You might have heard it put this way: “Obey right away, all the way, with a happy heart.”
I believe obedience is important.
One place where I think this philosophy breaks down, though, is when we have higher expectations of our kids than we have of ourselves. And not just a little higher.
We want our kids to obey perfectly 100% of the time. OK, 99.999%. Some parenting gurus say that their very souls depend on it, and that if we don’t follow a certain model of discipline for every single infraction, we disobey God.
Yet Father God does not punish his kids instantly for every infraction—
Oh wait, we commit infractions?
Aren’t children supposed to obey “right away, all the way, with a happy heart?”
WHAT? Christian moms don’t obey our Father God like this?
The thing is, we should. And our kids should obey us. But we don’t. And they don’t. Like our children, we are sinners who disobey our Father.
When we follow this philosophy, we operate with a huge double standard. If we’re Christians, we expect more from our children in their relationship with us than we expect of ourselves in our relationship with God. And when we mess up, we expect God to forgive us instead of dropping the hammer—but we can be so quick to mete out punishment to our kids for the smallest things.
Or maybe we do expect God to drop a hammer. Maybe we believe that He is always ashamed of us or waiting to punish us. Maybe we think that His love or favor depends on our performance, and that He withdraws when we mess up. So it seems logical to do the same to our children.
Here’s the thing. Jesus didn’t come to drop a hammer on you. He came to offer forgiveness.
We do mess up, all of us. We need someone to rescue us. We deserve punishment. I look at my sins and heck yeah, I think someone needs to knock some sense into me sometimes.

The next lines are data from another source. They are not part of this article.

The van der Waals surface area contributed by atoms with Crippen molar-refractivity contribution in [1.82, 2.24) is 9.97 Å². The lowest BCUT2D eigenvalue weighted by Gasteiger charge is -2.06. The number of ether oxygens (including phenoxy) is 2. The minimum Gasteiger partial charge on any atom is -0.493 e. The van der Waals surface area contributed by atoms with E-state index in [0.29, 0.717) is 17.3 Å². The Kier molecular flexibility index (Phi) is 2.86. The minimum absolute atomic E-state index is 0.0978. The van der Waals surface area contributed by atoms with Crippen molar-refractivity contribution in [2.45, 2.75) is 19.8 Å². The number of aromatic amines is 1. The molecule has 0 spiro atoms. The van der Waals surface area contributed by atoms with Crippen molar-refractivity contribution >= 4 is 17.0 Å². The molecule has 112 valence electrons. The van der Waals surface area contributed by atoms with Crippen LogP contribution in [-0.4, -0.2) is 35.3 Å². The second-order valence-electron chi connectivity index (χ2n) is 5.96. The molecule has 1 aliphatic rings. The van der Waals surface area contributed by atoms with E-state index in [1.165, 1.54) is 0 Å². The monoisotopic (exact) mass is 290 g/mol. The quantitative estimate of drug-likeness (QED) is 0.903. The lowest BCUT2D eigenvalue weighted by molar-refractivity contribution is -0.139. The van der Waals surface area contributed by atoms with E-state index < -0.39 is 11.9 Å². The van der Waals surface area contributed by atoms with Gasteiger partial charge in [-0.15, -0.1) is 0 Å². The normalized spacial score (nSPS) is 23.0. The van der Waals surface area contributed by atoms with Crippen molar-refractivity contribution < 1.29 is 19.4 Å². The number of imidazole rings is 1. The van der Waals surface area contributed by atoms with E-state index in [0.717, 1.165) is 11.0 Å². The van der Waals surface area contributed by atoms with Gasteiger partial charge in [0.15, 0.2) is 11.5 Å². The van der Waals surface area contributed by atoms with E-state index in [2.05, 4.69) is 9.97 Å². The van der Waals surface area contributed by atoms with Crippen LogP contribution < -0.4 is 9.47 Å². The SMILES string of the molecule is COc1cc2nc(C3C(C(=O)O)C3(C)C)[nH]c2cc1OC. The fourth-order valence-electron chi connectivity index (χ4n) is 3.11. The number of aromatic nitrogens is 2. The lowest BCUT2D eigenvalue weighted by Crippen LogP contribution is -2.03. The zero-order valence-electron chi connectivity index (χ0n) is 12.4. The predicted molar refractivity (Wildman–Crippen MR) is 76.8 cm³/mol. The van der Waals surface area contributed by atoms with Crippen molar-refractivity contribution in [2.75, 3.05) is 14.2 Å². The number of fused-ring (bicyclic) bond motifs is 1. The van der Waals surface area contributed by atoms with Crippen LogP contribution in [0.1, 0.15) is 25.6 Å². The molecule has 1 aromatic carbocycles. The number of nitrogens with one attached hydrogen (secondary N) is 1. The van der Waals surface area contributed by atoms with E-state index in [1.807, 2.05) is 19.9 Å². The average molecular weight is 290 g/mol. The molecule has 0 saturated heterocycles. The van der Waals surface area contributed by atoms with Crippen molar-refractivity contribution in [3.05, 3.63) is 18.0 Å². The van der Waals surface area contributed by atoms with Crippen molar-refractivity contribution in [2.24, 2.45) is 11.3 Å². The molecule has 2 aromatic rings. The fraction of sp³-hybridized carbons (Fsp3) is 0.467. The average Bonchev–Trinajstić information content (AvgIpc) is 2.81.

But the Jesus way is so much more gentle. He just wants us to come to him and tell him how sorry we are, so that he can say, “I already paid for that. I forgive you.”
Is that how we approach our children? When they sin and mess up, do we drop the hammer? Or do we understand their weakness and guide them toward truth?
I’m not saying that there should be no boundaries or consequences. But what’s our heart toward them? Retribution? Anger? Rigid expectations of perfection?
Are we surprised when they mess up? Do we feel that we deserve better behavior from them?
Or do we get that we mess up too?
Do our children know that we will quickly offer grace and forgiveness?
I don’t have this down pat. Just as once upon a time I was too hard, maybe I am sometimes a little too lenient now. Sometimes I fall back into old patterns. I’m finding my way.
But I know this. I don’t want to raise my kids with a double standard. If I do, when they look at me they will see one thing: hypocrite. That’s not what I want my kids to see, and I bet it’s not what you want yours to see either.
So how about it? Instead of focusing on outward behavior, let’s guide our kids toward the great Heart-Changer, shall we? Let’s give them grace!
How do you see God? How does this influence the way you raise your children?
Look for my eBook, Fearless Mothering, this fall.